Linda C. Emery

Publications & Media

The SolarWinds Cybersecurity Attack – What You Need to Know and Do

Data Privacy & Security Linda Emery

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You have no doubt heard about the massive cyber-attack on US government agencies and private sector organizations. This was no amateur hack. It was a carefully planned and executed, and likely State-sponsored attack. And it is yet another wake up call for all organizations, large and small, private and public, for profit and not-for-profit. The rate of cyber-attacks rose precipitously this year and they are not going away with the close of 2020.

The attackers perpetrated the attack through software updates to the SolarWinds product Orion, which many organizations, including Fortune 500 companies and universities, use to monitor and manage their network. According to reports, the malware was introduced into SolarWinds as early as October 2019 and exploited at certain organizations between March and June 2020. Highly reputable organizations, including major technology companies, have been impacted by the hack.

SolarWinds issued a security advisory about the attack, including recommended steps to mitigate. The Cybersecurity and Infrastructure Agency (CISA) issued an Emergency Directive directing all federal civilian agencies to review their networks for indicators of compromise and take required action to mitigate. CISA urged "all partners—in the public and private sectors—to assess their exposure to this compromise and to secure their networks against any exploitation.”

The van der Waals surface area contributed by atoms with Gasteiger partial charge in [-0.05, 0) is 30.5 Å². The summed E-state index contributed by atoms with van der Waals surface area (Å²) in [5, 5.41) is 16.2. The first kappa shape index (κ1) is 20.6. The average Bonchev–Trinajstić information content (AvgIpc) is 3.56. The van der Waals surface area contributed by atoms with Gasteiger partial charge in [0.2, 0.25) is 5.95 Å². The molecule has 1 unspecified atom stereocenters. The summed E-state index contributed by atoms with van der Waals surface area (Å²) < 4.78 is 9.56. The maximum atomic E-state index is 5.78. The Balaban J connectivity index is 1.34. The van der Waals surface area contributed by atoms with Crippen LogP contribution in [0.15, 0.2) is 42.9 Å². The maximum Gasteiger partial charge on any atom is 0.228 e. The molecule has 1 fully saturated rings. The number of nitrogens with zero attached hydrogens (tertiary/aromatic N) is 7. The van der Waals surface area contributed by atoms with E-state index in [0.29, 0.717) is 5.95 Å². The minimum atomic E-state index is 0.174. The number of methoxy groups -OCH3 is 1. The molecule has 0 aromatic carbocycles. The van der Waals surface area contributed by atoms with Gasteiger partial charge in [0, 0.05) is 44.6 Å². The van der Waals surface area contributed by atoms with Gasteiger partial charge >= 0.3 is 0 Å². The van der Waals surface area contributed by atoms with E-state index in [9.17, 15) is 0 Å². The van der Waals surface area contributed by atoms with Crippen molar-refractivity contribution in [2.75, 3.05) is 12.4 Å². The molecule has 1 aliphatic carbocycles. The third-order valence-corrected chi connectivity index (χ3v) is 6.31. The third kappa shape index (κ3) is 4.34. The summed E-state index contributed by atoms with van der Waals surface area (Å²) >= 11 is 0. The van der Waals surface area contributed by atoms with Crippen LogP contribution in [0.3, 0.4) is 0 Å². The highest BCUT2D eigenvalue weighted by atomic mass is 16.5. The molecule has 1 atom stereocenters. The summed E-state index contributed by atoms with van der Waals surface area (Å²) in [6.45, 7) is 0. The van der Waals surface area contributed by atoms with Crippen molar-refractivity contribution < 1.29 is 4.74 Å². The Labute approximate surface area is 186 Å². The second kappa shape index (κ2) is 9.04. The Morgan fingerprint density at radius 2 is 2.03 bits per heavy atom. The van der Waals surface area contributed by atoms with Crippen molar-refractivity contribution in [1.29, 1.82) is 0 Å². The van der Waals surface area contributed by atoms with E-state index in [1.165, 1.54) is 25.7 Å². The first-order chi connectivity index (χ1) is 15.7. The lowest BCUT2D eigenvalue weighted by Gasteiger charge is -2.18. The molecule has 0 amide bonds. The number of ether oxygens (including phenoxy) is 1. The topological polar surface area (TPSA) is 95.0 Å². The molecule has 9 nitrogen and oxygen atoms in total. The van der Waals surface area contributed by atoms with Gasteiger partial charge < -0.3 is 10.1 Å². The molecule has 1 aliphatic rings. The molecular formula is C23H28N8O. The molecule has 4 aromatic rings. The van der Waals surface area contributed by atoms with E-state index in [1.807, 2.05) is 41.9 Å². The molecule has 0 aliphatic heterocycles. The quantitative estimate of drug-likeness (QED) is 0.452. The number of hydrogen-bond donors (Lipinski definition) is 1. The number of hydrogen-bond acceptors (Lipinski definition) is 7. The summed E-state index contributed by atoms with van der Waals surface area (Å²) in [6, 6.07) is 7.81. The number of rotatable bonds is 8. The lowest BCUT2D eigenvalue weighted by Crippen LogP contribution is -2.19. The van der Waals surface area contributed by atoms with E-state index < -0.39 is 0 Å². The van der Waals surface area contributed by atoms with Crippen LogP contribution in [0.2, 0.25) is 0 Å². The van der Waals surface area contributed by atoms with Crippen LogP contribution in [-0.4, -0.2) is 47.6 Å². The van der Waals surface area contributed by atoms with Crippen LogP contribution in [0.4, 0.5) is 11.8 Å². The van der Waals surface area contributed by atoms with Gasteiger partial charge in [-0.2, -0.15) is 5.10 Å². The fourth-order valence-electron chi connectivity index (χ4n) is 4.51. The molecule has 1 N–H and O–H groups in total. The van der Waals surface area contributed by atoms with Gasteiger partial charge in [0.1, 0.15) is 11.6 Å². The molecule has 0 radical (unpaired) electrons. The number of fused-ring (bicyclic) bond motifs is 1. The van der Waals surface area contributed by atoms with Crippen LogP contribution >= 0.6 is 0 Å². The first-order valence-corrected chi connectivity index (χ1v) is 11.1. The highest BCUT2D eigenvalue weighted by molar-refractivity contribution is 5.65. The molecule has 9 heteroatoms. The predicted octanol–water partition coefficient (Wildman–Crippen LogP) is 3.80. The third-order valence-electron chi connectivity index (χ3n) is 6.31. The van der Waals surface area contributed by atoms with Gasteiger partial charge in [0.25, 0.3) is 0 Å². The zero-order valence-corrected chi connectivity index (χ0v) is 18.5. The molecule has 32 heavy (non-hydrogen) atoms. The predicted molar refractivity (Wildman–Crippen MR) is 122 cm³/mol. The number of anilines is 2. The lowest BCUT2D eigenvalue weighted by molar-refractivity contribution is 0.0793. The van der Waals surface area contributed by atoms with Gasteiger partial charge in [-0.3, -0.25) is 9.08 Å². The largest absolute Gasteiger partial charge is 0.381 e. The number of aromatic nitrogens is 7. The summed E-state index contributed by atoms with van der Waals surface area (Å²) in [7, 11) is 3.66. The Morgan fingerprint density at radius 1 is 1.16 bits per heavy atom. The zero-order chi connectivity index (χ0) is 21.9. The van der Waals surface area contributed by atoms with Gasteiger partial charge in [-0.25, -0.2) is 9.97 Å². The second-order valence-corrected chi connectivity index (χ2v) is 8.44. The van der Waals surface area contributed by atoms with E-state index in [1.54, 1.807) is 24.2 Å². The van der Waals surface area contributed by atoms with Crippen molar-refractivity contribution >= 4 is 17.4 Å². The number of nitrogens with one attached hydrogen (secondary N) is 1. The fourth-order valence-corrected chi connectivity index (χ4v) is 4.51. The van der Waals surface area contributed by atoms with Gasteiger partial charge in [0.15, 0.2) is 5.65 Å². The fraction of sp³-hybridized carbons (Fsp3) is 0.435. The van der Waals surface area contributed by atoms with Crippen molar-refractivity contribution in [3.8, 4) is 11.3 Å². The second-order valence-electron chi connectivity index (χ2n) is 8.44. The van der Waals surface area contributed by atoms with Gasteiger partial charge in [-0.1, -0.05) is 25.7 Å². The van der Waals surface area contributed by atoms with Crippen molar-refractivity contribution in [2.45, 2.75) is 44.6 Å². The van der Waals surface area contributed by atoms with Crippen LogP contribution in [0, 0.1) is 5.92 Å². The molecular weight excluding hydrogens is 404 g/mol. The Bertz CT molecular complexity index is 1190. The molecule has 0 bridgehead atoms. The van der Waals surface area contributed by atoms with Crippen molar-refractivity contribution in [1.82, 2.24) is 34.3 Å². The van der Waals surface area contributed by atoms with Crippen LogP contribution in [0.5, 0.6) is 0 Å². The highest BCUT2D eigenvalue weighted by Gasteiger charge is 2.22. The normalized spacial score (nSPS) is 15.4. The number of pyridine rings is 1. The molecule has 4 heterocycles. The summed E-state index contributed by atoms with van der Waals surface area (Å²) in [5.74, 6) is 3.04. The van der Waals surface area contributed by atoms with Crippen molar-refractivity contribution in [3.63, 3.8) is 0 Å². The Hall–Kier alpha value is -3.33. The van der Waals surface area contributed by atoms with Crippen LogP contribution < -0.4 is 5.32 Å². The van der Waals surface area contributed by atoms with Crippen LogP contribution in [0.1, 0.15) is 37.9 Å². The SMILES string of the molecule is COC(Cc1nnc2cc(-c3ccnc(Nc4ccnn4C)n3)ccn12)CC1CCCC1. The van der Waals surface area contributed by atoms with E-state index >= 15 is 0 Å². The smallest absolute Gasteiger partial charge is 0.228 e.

According to SolarWinds, as many as 18,000 organizations put the tainted updates into production. It appears so far that the attackers have not exploited the vulnerability at all organizations that downloaded the update, and instead are targeting specific types of organizations - including technology companies, universities, hospitals, financial institutions, state and local governments, and utilities. However, the investigation is still in early stages, and the story is still evolving.

Here are some initial steps you can take now to assess and reduce risk at your organization:

  • Work with your IT team to determine whether your organization uses the Orion product and, if so, if the tainted software was downloaded and whether any steps have been taken to mitigate.
  • If the malware was downloaded, investigate any potential malware risks, including whether the hacker accessed your networks and whether any data has been accessed or acquired.
  • Consider engaging a forensics firm for the investigation. Whether you use internal or external resources, we recommend conducting the investigation under legal privilege.
  • If data was accessed or acquired, determine whether notices are required under notification laws or contracts.
  • Consider putting your cyber insurance carrier on notice as the costs may be covered under your policy.
  • Bear in mind that the threat actor may still have visibility into your network when engaging in incident response activities and planning and implementing a remediation plan.
  • Even if you don't use Orion or did not put the update into production, determine whether any third parties that connect to your network or handle your data were impacted.
  • Stay on top of advisories from your vendors, government, and trusted advisors.

The Quarles & Brady Data Privacy & Security team has extensive experience preparing for and responding to security incidents. If you have any questions about the SolarWinds cyber-attack or any other privacy or security matter, contact us or your Quarles & Brady attorney:

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